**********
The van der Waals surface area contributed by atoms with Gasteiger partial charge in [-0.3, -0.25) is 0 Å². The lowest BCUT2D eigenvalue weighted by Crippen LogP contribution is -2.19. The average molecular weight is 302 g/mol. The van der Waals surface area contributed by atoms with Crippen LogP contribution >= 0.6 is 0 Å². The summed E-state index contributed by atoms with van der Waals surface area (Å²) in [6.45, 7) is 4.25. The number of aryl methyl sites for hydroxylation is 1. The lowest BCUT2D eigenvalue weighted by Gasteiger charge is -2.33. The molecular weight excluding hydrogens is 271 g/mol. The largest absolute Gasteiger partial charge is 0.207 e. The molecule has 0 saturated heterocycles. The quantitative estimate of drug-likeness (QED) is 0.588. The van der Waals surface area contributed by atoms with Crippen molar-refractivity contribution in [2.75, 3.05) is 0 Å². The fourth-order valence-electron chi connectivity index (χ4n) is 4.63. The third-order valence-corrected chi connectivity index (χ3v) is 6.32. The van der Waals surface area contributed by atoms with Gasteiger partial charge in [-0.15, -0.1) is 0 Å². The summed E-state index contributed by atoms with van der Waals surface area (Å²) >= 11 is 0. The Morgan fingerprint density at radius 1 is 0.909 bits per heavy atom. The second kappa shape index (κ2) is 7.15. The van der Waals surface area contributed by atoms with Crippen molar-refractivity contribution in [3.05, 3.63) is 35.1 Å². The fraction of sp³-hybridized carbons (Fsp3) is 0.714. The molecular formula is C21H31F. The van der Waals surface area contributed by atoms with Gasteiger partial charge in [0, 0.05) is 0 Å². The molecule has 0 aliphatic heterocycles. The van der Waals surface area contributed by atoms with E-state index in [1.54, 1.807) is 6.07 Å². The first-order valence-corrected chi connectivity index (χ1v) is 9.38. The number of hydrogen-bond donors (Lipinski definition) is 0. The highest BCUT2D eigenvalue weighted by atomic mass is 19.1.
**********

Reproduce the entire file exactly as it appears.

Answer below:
The van der Waals surface area contributed by atoms with Gasteiger partial charge in [-0.3, -0.25) is 0 Å². The lowest BCUT2D eigenvalue weighted by Crippen LogP contribution is -2.19. The average molecular weight is 302 g/mol. The van der Waals surface area contributed by atoms with Crippen LogP contribution >= 0.6 is 0 Å². The summed E-state index contributed by atoms with van der Waals surface area (Å²) in [6.45, 7) is 4.25. The number of aryl methyl sites for hydroxylation is 1. The lowest BCUT2D eigenvalue weighted by Gasteiger charge is -2.33. The molecular weight excluding hydrogens is 271 g/mol. The largest absolute Gasteiger partial charge is 0.207 e. The molecule has 0 saturated heterocycles. The quantitative estimate of drug-likeness (QED) is 0.588. The van der Waals surface area contributed by atoms with Crippen molar-refractivity contribution in [2.75, 3.05) is 0 Å². The fourth-order valence-electron chi connectivity index (χ4n) is 4.63. The third-order valence-corrected chi connectivity index (χ3v) is 6.32. The van der Waals surface area contributed by atoms with Gasteiger partial charge in [-0.15, -0.1) is 0 Å². The summed E-state index contributed by atoms with van der Waals surface area (Å²) >= 11 is 0. The Morgan fingerprint density at radius 1 is 0.909 bits per heavy atom. The second kappa shape index (κ2) is 7.15. The van der Waals surface area contributed by atoms with Crippen molar-refractivity contribution in [3.05, 3.63) is 35.1 Å². The fraction of sp³-hybridized carbons (Fsp3) is 0.714. The molecular formula is C21H31F. The van der Waals surface area contributed by atoms with Gasteiger partial charge in [0, 0.05) is 0 Å². The molecule has 0 aliphatic heterocycles. The van der Waals surface area contributed by atoms with E-state index in [1.54, 1.807) is 6.07 Å². The first-order valence-corrected chi connectivity index (χ1v) is 9.38. The number of hydrogen-bond donors (Lipinski definition) is 0. The highest BCUT2D eigenvalue weighted by atomic mass is 19.1.